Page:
Development and Structure of the Body Image - Vol. 1

By Seymour Fisher | Go to book overview

2
Developmental Aspects of Body Perception

INTRODUCTION

This chapter is devoted to exploring what is known about how growing children organize and make sense of their body experiences. There is every reason to believe that children differ radically from adults in their body perceptions. As Piaget ( 1960) observed: "During this stage children believe that thinking is 'with the mouth.' Thought is identified with the voice. Nothing takes place either in the head or in the body" (p. 38). If this statement is true, it would follow that many children assign to the mouth a function and significance that normal adults do not. For such children, the mouth would be represented in the body scheme rather differently than it would for adults.

In the same vein, Gellert ( 1960), in the course of questioning young children about their knowledge of the body interior, encountered imagery of the following character about the heart (p. 4):

"The heart is where God lives."
"The heart makes you dream."
"The heart makes you do all the things you're supposed to do."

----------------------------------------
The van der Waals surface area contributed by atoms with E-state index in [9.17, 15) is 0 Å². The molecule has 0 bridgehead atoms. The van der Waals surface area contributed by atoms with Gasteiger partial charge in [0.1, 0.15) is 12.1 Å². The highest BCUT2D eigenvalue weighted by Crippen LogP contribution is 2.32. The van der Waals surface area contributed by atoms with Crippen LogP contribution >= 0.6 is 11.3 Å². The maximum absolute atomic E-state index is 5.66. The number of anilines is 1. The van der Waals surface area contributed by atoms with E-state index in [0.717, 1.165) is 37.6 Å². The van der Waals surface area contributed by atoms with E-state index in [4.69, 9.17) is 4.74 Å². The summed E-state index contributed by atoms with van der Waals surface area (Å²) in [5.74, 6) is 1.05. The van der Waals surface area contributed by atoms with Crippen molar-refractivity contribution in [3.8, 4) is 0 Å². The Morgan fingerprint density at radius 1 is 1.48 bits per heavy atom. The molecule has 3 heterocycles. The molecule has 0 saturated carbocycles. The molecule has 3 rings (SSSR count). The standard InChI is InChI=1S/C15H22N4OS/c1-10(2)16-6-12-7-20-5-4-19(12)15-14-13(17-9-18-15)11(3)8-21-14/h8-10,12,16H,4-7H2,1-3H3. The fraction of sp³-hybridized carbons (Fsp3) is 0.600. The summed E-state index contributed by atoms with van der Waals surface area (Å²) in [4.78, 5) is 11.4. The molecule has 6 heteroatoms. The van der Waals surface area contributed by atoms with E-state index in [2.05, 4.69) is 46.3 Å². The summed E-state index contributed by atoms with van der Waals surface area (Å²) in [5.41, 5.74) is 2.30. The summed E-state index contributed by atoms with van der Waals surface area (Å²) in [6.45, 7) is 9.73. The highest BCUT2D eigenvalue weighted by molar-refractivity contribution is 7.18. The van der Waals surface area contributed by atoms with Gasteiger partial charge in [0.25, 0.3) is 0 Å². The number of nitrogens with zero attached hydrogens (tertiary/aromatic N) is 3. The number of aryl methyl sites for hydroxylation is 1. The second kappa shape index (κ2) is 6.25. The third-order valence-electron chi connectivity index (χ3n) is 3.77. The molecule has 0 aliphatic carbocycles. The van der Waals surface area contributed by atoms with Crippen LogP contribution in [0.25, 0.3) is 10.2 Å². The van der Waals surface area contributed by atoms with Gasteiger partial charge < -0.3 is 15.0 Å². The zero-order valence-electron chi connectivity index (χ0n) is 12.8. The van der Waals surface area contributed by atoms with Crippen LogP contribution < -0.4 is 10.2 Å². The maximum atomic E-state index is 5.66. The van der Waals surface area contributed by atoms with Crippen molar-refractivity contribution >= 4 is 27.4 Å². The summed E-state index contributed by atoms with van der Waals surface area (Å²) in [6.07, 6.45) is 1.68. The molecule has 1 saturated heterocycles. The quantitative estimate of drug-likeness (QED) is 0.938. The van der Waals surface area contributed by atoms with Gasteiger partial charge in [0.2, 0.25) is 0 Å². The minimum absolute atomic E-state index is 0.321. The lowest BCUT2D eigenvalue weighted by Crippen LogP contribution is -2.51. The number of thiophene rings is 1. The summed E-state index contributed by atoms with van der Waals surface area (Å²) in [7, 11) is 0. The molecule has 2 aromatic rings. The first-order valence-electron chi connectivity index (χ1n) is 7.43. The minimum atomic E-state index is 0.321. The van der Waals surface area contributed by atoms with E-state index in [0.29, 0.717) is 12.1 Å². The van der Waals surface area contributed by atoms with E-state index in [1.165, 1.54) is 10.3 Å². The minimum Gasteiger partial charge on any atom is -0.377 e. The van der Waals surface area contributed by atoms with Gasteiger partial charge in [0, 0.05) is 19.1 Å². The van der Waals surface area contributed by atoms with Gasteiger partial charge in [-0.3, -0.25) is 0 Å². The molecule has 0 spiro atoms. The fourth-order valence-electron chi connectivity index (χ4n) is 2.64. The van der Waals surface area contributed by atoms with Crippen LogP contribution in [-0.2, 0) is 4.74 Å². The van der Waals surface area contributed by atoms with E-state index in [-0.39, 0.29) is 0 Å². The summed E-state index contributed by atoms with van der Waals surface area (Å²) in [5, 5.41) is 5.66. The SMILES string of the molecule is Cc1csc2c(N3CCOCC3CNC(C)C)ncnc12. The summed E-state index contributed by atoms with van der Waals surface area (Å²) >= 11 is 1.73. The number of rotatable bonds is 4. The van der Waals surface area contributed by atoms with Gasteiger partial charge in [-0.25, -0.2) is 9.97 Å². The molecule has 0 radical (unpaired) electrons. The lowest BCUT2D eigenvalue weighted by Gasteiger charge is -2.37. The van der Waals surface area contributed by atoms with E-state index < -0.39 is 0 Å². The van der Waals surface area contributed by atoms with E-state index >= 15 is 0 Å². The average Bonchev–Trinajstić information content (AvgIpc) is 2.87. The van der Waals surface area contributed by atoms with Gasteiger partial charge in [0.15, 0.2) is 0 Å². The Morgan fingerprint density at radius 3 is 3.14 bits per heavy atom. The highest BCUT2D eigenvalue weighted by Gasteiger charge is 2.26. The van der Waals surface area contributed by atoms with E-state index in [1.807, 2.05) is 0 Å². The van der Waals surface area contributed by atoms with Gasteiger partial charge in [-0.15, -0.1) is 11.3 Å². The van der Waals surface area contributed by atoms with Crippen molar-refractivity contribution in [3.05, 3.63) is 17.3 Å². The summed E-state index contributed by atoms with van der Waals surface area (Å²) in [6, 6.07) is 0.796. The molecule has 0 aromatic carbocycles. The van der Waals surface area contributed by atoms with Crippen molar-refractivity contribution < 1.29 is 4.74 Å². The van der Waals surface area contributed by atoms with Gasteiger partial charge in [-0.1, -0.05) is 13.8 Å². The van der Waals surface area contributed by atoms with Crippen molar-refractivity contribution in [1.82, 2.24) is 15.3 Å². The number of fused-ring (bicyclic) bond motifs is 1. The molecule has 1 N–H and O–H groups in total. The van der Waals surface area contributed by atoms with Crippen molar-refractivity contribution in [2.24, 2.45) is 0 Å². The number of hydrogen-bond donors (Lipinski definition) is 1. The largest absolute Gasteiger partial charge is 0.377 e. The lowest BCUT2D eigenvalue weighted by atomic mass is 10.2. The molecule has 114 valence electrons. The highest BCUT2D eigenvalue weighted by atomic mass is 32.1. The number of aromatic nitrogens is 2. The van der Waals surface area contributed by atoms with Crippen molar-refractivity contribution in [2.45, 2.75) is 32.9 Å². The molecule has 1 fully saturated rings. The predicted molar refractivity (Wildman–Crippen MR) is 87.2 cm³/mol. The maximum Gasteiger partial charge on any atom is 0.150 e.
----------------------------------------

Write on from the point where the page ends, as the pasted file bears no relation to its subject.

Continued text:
She found a variety of other inaccurate body ideas. Fifty percent of children below the age of 11 thought their lungs were located in their heads. Many children assumed they had two hearts, two bladders, but only two ribs. Gellert noted too that "estimates of the number of lungs ranged from 1 to 100" (p. 8). Similarly, Williams ( 1979) reported in a survey of Phillipine children that some referred to the lungs as being "for the storage of waste" or "to strengthen the bones"; and others conceived of the bones as places "where food passes." In addition to such anecdotal material, there is a pool of research findings that highlight differences between the body perceptions of children and adults. These differences are not always in the direction of the adult's being more realistic and accurate. For example, Wapner ( 1968a) has observed that in a context where the body is tilted, children make fewer errors than adults do when judging the position of the longitudinal axis of the body. Numerous approaches have been taken to tracing body image development. They have diversely involved drawings of the human figure, identifying body parts, making judgments of the body's position in space, estimating

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